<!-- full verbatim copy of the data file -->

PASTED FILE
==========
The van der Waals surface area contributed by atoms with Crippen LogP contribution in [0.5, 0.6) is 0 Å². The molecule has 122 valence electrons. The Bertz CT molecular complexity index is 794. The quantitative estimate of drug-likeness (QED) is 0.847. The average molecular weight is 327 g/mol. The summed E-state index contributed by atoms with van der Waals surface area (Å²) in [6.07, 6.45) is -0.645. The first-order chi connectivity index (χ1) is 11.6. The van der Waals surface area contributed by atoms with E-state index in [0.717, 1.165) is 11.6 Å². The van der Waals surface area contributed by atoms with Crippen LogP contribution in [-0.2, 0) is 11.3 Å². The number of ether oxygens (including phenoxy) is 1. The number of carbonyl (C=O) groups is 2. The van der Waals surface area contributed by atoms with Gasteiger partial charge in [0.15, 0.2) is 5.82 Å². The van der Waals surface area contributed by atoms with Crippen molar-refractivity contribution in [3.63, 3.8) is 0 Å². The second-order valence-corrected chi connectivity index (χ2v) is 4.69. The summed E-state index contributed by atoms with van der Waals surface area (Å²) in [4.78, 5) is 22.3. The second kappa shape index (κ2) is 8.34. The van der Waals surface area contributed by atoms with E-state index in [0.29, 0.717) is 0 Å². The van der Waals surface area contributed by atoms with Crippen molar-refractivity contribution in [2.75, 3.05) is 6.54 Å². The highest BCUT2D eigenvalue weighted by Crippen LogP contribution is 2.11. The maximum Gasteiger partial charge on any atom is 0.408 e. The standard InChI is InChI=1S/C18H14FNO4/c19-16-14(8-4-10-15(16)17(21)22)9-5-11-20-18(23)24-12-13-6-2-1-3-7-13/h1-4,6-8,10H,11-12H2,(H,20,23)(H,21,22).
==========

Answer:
The van der Waals surface area contributed by atoms with Crippen LogP contribution in [0.5, 0.6) is 0 Å². The molecule has 122 valence electrons. The Bertz CT molecular complexity index is 794. The quantitative estimate of drug-likeness (QED) is 0.847. The average molecular weight is 327 g/mol. The summed E-state index contributed by atoms with van der Waals surface area (Å²) in [6.07, 6.45) is -0.645. The first-order chi connectivity index (χ1) is 11.6. The van der Waals surface area contributed by atoms with E-state index in [0.717, 1.165) is 11.6 Å². The van der Waals surface area contributed by atoms with Crippen LogP contribution in [-0.2, 0) is 11.3 Å². The number of ether oxygens (including phenoxy) is 1. The number of carbonyl (C=O) groups is 2. The van der Waals surface area contributed by atoms with Gasteiger partial charge in [0.15, 0.2) is 5.82 Å². The van der Waals surface area contributed by atoms with Crippen molar-refractivity contribution in [3.63, 3.8) is 0 Å². The second-order valence-corrected chi connectivity index (χ2v) is 4.69. The summed E-state index contributed by atoms with van der Waals surface area (Å²) in [4.78, 5) is 22.3. The second kappa shape index (κ2) is 8.34. The van der Waals surface area contributed by atoms with E-state index in [0.29, 0.717) is 0 Å². The van der Waals surface area contributed by atoms with Crippen molar-refractivity contribution in [2.75, 3.05) is 6.54 Å². The highest BCUT2D eigenvalue weighted by Crippen LogP contribution is 2.11. The maximum Gasteiger partial charge on any atom is 0.408 e. The standard InChI is InChI=1S/C18H14FNO4/c19-16-14(8-4-10-15(16)17(21)22)9-5-11-20-18(23)24-12-13-6-2-1-3-7-13/h1-4,6-8,10H,11-12H2,(H,20,23)(H,21,22).